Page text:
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Archive for: May, 2012
May
7

Poor Jessica Simpson

If you are new to this blog, read the Introduction Blog first date May 2, 2012.

I just heard that Jessica Simpson has signed a contract to be a celebrity spokesperson for a weight loss company as soon as she had her baby.  Instead of having faith in herself, that she can have her baby and get back to a good weight for her, as a naturally thin person would, she is saddling herself with the misery of a new diet after she delivers.  Honestly, it makes me so sad.

Here she is this successful, strong woman who is going to abdicate all her wishes, desires and preferences to have some “nutritionist” at a profit-driven diet center tell her what to do and when.   She may say to herself, “I need this, I would just stay fat if left on my own.”  Well, actually, I believe that.  She, like many others is so disconnected from her own body that she doesn’t know what to eat or when.

Jessica-  your body will tell you if you just listen!

I know that her weight has gone up and down a bit over the years.  She is, I am guessing, either on a diet or gaining weight.  Like you, perhaps, she has lost the ability to listen to a powerful and really important sense that Mother Nature gave us:   HUNGER.   You never gained a pound by eating when you were truly hungry and stopping before you were over-full.

If you could trust yourself that by eating only the foods you really love in a quantity that satisfied, but didn’t overload your stomach, you would be free.  But you don’t trust yourself.  And clearly, neither does Jessica.  Again how sad that the diet industry has made us feel this way.

The next time you eat a meal, do what a thin person does:

By Behaving Like a Thin Person, You will Become a Thin Person

Today’s example:
A dieter measures their cereal for breakfast.  The dieter then has water, not juice because juice is a lot of calories.  Then the dieter has coffee with skim milk or no milk at all and a pack of artificial sweetener.  At around 10 the dieter is hungry and eats something she doesn’t really love, or is grouchy until lunch.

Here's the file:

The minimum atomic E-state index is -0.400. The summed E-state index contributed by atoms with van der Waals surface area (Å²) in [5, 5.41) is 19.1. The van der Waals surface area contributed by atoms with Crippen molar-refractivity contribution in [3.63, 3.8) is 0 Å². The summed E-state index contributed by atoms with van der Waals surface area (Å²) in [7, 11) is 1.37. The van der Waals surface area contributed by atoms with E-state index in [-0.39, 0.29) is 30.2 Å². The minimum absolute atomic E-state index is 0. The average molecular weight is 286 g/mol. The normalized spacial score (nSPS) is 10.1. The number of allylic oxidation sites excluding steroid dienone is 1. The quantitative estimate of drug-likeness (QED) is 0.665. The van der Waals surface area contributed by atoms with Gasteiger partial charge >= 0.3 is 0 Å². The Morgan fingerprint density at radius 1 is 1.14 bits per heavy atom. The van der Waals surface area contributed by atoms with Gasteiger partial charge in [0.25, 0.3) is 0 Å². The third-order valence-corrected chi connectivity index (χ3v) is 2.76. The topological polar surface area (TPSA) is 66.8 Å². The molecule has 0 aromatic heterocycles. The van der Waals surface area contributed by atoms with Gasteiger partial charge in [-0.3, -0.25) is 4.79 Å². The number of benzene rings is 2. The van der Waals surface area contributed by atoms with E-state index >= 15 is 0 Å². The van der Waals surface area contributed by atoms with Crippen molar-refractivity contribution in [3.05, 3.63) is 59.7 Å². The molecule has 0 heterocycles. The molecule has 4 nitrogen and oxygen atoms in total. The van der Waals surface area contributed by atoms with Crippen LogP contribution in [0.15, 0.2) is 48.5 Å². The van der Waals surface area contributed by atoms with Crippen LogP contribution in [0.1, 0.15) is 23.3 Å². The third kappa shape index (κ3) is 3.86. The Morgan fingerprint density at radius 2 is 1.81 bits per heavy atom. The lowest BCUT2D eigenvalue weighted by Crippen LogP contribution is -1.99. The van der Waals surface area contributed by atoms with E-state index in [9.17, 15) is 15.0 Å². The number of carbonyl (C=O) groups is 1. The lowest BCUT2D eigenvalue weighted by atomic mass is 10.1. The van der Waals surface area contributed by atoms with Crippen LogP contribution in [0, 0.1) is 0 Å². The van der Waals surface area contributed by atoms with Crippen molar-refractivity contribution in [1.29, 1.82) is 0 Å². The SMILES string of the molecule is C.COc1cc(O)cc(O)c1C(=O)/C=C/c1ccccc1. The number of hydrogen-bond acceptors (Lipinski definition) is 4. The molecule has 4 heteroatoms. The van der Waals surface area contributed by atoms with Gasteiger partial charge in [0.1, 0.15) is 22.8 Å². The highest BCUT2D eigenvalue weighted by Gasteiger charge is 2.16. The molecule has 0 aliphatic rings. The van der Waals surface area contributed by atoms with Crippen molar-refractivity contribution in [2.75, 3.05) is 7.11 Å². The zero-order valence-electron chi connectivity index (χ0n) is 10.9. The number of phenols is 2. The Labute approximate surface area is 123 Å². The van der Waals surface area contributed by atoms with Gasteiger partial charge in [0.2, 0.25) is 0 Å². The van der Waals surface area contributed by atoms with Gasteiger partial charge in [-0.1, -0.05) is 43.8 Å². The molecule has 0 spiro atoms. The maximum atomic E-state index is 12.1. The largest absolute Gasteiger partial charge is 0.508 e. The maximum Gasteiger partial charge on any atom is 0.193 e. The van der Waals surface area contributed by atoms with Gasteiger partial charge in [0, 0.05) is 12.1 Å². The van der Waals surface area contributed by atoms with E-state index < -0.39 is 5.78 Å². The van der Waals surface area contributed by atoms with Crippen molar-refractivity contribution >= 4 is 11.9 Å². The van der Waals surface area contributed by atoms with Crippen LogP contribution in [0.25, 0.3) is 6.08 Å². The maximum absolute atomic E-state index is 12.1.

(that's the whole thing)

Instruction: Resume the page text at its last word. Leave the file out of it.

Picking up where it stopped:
A “naturally” thin person gets up and considers whether or not she is hungry.  She enjoys her coffee with cream and real sugar, if she wants,  and thinks about what she might like to eat.  She realizes she is actually very thirsty and would so enjoy a glass of fresh squeezed orange juice.  She enjoys it tremendously.  Then she looks at the clock and realizes that she is running late.  She feels good, not hungry, just refreshed from the oj and the delicious coffee and goes to get dressed and get on with her day.   What?  no breakfast??  Well, not this day.  But the thin person knows that if she gets hungry at ten, she will have something.  She isn’t afraid of hunger, or weakness, because she knows that she can eat whenever she is hungry.  She doesn’t do “preventative” eating.  She lives in the moment and enjoys her food way more than the dieter, although she is not over eating.  She trusts herself and doesn’t rely on some stranger to tell her what her body needs on any given morning.  She is listening to her body, so she knows.

May
2

Introduction

People frequently ask me how I can eat a hamburger or fries, or creamy clam chowder, or cake or whatever and still be slim.   I try to explain it in a sentence, but I never can.

It takes a long time to explain to hardened dieters that they have been doing it all wrong.  That is why I began this website and blog.

I once was a hardened dieter.

I knew the calorie count in every food I ate.  I could diet with the best of them.  But I was never where I wanted to be.  I was either heavy and miserable, dieting and miserable, or newly  temporarily “thin,” knowing I was going to lose control and gain all my weight back.

I also managed a Nutrisystem when I was in graduate school.  And I was an aerobics instructor for 15 years  and a spinning instructor for 2 years.

Believe me, I know the psychology of dieting and exercising.  I know the misery.  I know the failure, the frustration, the way dieting sucks your energy away from other important parts of your life, and how dieting  makes you want to skip social events and hide.

But I also know that if you can kick the diet habit, you can make peace with food.  You can make peace with yourself.  And your body can be thin, healthy and strong.

I have achieved this.  And I am rare.  I do not say this in an arrogant way.  I say this because it is true.  And I so want you to enjoy the same success.  It is wonderful.

It takes a different kind of strength than the strength that dieting requires.

You need to be strong enough to handle comments from your relatives like, “You’re gonna eat that?”  And you need to be strong enough to ignore the thousands of dieting messages you get every week from TV, the web, and your friends.

You also have to be capable of delayed gratification.   By that, I mean you have to take a long range view of your life.  This is definitely harder for younger people.  But I hope you can see that on and off dieting for the rest of your life is miserable.  And I am offering you an alternative that will set you free.

Start reading the section on my website called “Diets Are Fattening,” if you want more discussion now.  And check back tomorrow for more here.